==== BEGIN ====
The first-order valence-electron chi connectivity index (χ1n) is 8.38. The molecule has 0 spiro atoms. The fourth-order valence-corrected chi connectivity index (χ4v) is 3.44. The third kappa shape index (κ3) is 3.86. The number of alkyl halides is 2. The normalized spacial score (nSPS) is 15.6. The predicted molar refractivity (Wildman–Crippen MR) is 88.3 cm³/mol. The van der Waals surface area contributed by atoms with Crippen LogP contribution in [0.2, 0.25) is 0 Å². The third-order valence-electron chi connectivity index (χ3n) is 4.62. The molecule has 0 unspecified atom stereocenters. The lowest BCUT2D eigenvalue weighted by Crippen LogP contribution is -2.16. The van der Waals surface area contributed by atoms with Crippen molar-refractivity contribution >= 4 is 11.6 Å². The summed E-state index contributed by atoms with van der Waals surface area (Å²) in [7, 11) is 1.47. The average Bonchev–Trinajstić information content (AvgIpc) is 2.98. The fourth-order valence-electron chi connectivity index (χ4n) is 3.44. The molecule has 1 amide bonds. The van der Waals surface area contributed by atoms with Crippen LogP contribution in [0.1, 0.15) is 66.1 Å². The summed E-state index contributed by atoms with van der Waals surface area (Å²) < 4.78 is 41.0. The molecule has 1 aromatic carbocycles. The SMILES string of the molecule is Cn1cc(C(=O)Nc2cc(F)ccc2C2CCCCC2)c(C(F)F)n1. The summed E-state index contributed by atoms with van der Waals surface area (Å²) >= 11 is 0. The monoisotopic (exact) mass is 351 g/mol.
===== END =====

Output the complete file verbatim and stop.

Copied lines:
The first-order valence-electron chi connectivity index (χ1n) is 8.38. The molecule has 0 spiro atoms. The fourth-order valence-corrected chi connectivity index (χ4v) is 3.44. The third kappa shape index (κ3) is 3.86. The number of alkyl halides is 2. The normalized spacial score (nSPS) is 15.6. The predicted molar refractivity (Wildman–Crippen MR) is 88.3 cm³/mol. The van der Waals surface area contributed by atoms with Crippen LogP contribution in [0.2, 0.25) is 0 Å². The third-order valence-electron chi connectivity index (χ3n) is 4.62. The molecule has 0 unspecified atom stereocenters. The lowest BCUT2D eigenvalue weighted by Crippen LogP contribution is -2.16. The van der Waals surface area contributed by atoms with Crippen molar-refractivity contribution >= 4 is 11.6 Å². The summed E-state index contributed by atoms with van der Waals surface area (Å²) in [7, 11) is 1.47. The average Bonchev–Trinajstić information content (AvgIpc) is 2.98. The fourth-order valence-electron chi connectivity index (χ4n) is 3.44. The molecule has 1 amide bonds. The van der Waals surface area contributed by atoms with Crippen LogP contribution in [0.1, 0.15) is 66.1 Å². The summed E-state index contributed by atoms with van der Waals surface area (Å²) < 4.78 is 41.0. The molecule has 1 aromatic carbocycles. The SMILES string of the molecule is Cn1cc(C(=O)Nc2cc(F)ccc2C2CCCCC2)c(C(F)F)n1. The summed E-state index contributed by atoms with van der Waals surface area (Å²) >= 11 is 0. The monoisotopic (exact) mass is 351 g/mol.